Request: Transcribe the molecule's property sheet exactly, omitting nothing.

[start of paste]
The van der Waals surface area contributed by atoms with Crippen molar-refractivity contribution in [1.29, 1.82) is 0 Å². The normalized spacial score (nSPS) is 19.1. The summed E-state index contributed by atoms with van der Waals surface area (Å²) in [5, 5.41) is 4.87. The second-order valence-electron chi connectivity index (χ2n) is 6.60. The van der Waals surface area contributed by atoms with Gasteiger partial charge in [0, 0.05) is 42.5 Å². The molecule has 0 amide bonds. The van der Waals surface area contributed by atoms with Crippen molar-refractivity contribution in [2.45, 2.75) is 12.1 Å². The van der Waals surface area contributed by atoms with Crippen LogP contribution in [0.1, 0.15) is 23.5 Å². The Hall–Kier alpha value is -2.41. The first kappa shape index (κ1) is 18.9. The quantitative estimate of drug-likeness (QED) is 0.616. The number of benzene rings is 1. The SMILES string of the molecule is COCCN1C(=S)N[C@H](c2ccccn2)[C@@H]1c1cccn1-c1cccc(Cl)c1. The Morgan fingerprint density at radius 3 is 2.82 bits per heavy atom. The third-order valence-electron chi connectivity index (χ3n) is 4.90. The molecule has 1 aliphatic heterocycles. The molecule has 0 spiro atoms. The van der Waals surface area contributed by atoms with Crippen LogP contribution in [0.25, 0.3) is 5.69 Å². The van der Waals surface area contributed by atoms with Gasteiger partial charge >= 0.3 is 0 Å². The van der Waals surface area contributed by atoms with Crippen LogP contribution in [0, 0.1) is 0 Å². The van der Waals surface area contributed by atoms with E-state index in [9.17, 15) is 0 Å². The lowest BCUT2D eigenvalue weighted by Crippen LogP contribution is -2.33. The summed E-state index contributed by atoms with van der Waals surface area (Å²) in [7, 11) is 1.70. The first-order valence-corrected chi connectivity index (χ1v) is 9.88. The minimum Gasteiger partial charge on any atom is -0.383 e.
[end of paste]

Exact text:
The van der Waals surface area contributed by atoms with Crippen molar-refractivity contribution in [1.29, 1.82) is 0 Å². The normalized spacial score (nSPS) is 19.1. The summed E-state index contributed by atoms with van der Waals surface area (Å²) in [5, 5.41) is 4.87. The second-order valence-electron chi connectivity index (χ2n) is 6.60. The van der Waals surface area contributed by atoms with Gasteiger partial charge in [0, 0.05) is 42.5 Å². The molecule has 0 amide bonds. The van der Waals surface area contributed by atoms with Crippen molar-refractivity contribution in [2.45, 2.75) is 12.1 Å². The van der Waals surface area contributed by atoms with Crippen LogP contribution in [0.1, 0.15) is 23.5 Å². The Hall–Kier alpha value is -2.41. The first kappa shape index (κ1) is 18.9. The quantitative estimate of drug-likeness (QED) is 0.616. The number of benzene rings is 1. The SMILES string of the molecule is COCCN1C(=S)N[C@H](c2ccccn2)[C@@H]1c1cccn1-c1cccc(Cl)c1. The Morgan fingerprint density at radius 3 is 2.82 bits per heavy atom. The third-order valence-electron chi connectivity index (χ3n) is 4.90. The molecule has 1 aliphatic heterocycles. The molecule has 0 spiro atoms. The van der Waals surface area contributed by atoms with Crippen LogP contribution in [0.25, 0.3) is 5.69 Å². The van der Waals surface area contributed by atoms with Gasteiger partial charge >= 0.3 is 0 Å². The van der Waals surface area contributed by atoms with Crippen LogP contribution in [0, 0.1) is 0 Å². The van der Waals surface area contributed by atoms with E-state index in [9.17, 15) is 0 Å². The lowest BCUT2D eigenvalue weighted by Crippen LogP contribution is -2.33. The summed E-state index contributed by atoms with van der Waals surface area (Å²) in [7, 11) is 1.70. The first-order valence-corrected chi connectivity index (χ1v) is 9.88. The minimum Gasteiger partial charge on any atom is -0.383 e.